His team consists of a Who's Who of name actors, including Damon, Murray, Bob Balaban, Jean Dujardin, Hugh Bonneville and John Goodman. Cate Blanchett also turns up as a resistance fighter and art gallery worker who provides clues to the team.

"The Monuments Men" remains fairly entertaining without ever being particularly intense. Although much is at stake in Stokes' team's mission, we're never given the indication that they are going to fail.

Clooney attempts to recreate the feel of a classic war drama, including "The Bridge on the River Kwai," which composer Alexandre Desplat appears to have used for inspiration here, or "The Train," which also featured a mission to prevent the Germans from getting their hands on art.

As a director, Clooney tends to be drawn to period pieces. "The Monuments Men" is not nearly as good as "Good Night and Good Luck," which is easily Clooney's best film behind the camera, and not quite as involving as the flawed, but interesting, "Confessions of a Dangerous Mind." His latest ranks more with the football movie "Leatherheads," which was enjoyable enough, if not the best representation of Clooney's talents. "The Monuments Men" is a somewhat lightweight entry into the canon of World War II movies, but it's likable nonetheless.

Sunday, February 2, 2014

Review: Labor Day

Image courtesy of Paramount Pictures. 
Here's a movie made by extremely talented people - director Jason Reitman and actors Josh Brolin and Kate Winslet - that just doesn't work.

Reitman's previous films have mostly been comedies of a satirical or scathing nature that include moments that are truly heartfelt. Here, he aims for sentimental and something just feels off.

The film, which is based on the novel by Joyce Maynard, follows the story of a boy named Henry (Gattlin Griffith) who lives with his depressed mother (Winslet) in a small New Hampshire town circa 1987. The boy's father (Clark Gregg) left the family to marry his secretary after Winslet's Adele fell to pieces following a series of tragedies that are revealed slowly during the movie, but won't be disclosed here.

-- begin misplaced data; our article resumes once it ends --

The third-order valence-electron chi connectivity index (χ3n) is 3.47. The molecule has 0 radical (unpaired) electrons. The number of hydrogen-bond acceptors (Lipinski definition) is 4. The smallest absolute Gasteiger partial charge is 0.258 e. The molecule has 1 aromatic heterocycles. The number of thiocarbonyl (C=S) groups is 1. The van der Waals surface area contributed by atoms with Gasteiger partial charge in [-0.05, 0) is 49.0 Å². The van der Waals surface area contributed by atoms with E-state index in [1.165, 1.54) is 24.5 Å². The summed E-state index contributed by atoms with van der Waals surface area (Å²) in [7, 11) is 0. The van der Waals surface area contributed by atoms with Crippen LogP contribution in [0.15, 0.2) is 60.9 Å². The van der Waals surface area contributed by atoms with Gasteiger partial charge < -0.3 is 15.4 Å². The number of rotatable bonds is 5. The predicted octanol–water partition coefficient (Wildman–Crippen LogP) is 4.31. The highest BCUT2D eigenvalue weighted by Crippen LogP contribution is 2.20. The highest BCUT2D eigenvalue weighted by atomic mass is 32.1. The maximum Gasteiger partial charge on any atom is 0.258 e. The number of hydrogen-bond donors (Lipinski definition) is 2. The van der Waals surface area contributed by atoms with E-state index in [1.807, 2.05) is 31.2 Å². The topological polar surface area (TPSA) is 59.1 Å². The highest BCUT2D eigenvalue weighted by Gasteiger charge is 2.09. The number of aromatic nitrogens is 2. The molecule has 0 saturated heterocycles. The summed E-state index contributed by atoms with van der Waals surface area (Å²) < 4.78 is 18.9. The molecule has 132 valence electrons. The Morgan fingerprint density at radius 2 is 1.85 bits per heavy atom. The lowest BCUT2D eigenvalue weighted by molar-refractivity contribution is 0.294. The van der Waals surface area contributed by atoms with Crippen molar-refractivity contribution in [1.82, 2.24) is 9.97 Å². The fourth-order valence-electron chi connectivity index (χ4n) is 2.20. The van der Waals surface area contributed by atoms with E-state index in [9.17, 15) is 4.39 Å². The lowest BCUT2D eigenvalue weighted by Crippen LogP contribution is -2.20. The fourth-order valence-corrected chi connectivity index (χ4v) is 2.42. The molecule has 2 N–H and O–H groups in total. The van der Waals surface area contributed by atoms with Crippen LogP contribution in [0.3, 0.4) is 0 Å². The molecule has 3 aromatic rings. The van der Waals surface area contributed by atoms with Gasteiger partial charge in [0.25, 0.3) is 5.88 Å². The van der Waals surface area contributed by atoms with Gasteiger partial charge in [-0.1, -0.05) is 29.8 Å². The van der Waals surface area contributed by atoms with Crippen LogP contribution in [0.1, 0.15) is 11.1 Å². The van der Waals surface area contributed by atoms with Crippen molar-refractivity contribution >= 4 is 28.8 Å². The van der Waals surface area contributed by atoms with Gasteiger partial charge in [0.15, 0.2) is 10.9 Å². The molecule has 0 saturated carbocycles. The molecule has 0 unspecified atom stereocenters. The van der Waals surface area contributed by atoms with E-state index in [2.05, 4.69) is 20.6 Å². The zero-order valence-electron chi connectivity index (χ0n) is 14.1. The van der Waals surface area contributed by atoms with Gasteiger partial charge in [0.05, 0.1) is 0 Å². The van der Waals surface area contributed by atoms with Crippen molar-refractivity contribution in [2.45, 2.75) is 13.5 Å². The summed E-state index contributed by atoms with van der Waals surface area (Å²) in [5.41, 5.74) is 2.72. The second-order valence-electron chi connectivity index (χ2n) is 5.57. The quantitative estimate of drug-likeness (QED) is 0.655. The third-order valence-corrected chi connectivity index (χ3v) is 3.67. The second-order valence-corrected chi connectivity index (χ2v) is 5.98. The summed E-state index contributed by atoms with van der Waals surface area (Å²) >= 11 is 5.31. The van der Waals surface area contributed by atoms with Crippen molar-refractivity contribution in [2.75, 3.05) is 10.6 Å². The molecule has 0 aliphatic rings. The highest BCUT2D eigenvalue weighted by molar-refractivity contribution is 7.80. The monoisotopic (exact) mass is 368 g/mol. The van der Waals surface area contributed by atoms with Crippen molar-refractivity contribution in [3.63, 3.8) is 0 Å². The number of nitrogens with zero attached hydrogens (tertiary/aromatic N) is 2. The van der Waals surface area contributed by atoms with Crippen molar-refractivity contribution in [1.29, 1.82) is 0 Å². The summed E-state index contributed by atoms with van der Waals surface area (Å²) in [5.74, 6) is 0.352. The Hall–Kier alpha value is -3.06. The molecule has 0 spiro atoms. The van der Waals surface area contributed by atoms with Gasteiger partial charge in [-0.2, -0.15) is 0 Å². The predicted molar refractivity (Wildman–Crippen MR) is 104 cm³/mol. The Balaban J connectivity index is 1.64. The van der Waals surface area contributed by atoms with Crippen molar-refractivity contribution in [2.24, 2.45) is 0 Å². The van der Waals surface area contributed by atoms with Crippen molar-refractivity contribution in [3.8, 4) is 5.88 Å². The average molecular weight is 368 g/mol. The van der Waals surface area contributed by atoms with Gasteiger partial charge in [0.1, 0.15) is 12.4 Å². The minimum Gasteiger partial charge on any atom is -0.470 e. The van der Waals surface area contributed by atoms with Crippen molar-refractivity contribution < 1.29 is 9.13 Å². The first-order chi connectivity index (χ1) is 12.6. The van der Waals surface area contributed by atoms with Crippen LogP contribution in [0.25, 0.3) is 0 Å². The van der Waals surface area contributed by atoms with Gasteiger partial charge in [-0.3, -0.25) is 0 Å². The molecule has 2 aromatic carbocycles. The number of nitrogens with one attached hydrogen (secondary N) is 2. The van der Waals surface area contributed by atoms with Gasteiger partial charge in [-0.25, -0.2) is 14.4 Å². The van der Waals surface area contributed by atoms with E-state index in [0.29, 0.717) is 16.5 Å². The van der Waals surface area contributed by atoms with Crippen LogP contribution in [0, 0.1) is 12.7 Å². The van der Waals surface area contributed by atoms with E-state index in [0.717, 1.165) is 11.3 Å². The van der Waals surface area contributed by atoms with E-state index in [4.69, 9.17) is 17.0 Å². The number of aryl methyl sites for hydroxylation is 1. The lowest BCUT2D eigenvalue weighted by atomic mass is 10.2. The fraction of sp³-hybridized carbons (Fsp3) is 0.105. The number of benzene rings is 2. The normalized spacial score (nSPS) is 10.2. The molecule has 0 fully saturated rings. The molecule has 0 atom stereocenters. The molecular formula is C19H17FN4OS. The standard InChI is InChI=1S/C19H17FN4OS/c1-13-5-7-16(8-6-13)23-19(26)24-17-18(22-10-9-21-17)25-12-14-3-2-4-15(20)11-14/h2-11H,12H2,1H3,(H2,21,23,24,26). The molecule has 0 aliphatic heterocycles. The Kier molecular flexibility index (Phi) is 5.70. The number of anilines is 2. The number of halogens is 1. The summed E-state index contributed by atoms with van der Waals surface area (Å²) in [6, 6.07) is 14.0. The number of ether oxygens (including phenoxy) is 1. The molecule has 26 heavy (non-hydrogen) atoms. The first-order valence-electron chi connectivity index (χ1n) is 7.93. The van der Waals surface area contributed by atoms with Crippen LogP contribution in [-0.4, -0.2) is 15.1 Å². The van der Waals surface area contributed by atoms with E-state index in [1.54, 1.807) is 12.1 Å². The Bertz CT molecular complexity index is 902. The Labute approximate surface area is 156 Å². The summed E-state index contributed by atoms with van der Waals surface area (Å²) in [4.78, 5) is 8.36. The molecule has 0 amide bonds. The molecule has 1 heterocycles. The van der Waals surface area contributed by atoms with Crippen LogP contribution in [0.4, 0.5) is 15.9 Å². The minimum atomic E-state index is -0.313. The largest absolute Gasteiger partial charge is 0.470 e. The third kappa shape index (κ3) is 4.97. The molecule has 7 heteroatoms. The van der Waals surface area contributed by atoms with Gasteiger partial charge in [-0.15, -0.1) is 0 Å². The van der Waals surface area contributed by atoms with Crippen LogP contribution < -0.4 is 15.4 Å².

One day in the grocery store, they are approached by a man with a bloody mark on his white T-shirt named Frank (Josh Brolin), who, as it turns out, has just escaped from prison and demands that Adele and Henry allow him to hide for a few hours in their home.

But Frank ends up staying the night and then for several days, first due to necessity and then because he develops a relationship with Adele. You've heard of the stock character known as the Hooker with a Heart of Gold? Well, Frank is not only the Convict with a Heart of Gold, but also the Best Handyman/Husband in Four Counties.

First, he cleans their house and cooks up some chili, which he hand feeds to Adele. He teaches Henry to play baseball and, during a later sequence - and I kid you not - he does the same for a boy in a wheelchair. He repairs the house's generator and not only fixes up Adele's car, but teaches Henry how to do so in the process. I'd imagine a scene exists during which Frank builds an orphanage in the backyard, but that must have ended up on the floor of the editing room.

And then, there's the now-notorious bake-off sequence that does for peach cobbler-making what "Ghost" did for clay molding. A neighbor drops off some peaches as a gift to Adele and Frank instructs Adele and Henry on how to make cobbler by standing behind Adele and using her hands to smoosh and knead the ingredients in a bowl, all the while as they give each other meaningful looks that do not escape Henry's notice. The sequence is memorable, but in the same way that the one in "The Counselor" during which Cameron Diaz had sex with a car's windshield was unforgettable.

It may sound as if I'm describing "Labor Day" as an outright disaster, but it's not. Winslet and Brolin make the best of the material, but it's the script and plotting that are off here. I'm not the type to nitpick about logic in a movie or point out script inaccuracies, but there are a few here that are glaring. And what's with the denizens of the town being so nosy and suspicious? There's a scene during which Adele asks to take out money from her bank and you'd think she'd asked them for the security code to the vault.

"Labor Day" is not so much a bad movie as it is a misguided one. And as tends to be the case of misfires made by very talented people, it has its heart in the right place and some elements that work.

But, on the whole, it doesn't live up to what you might expect based on the people involved. I will say, however, that the pie looks pretty damn good.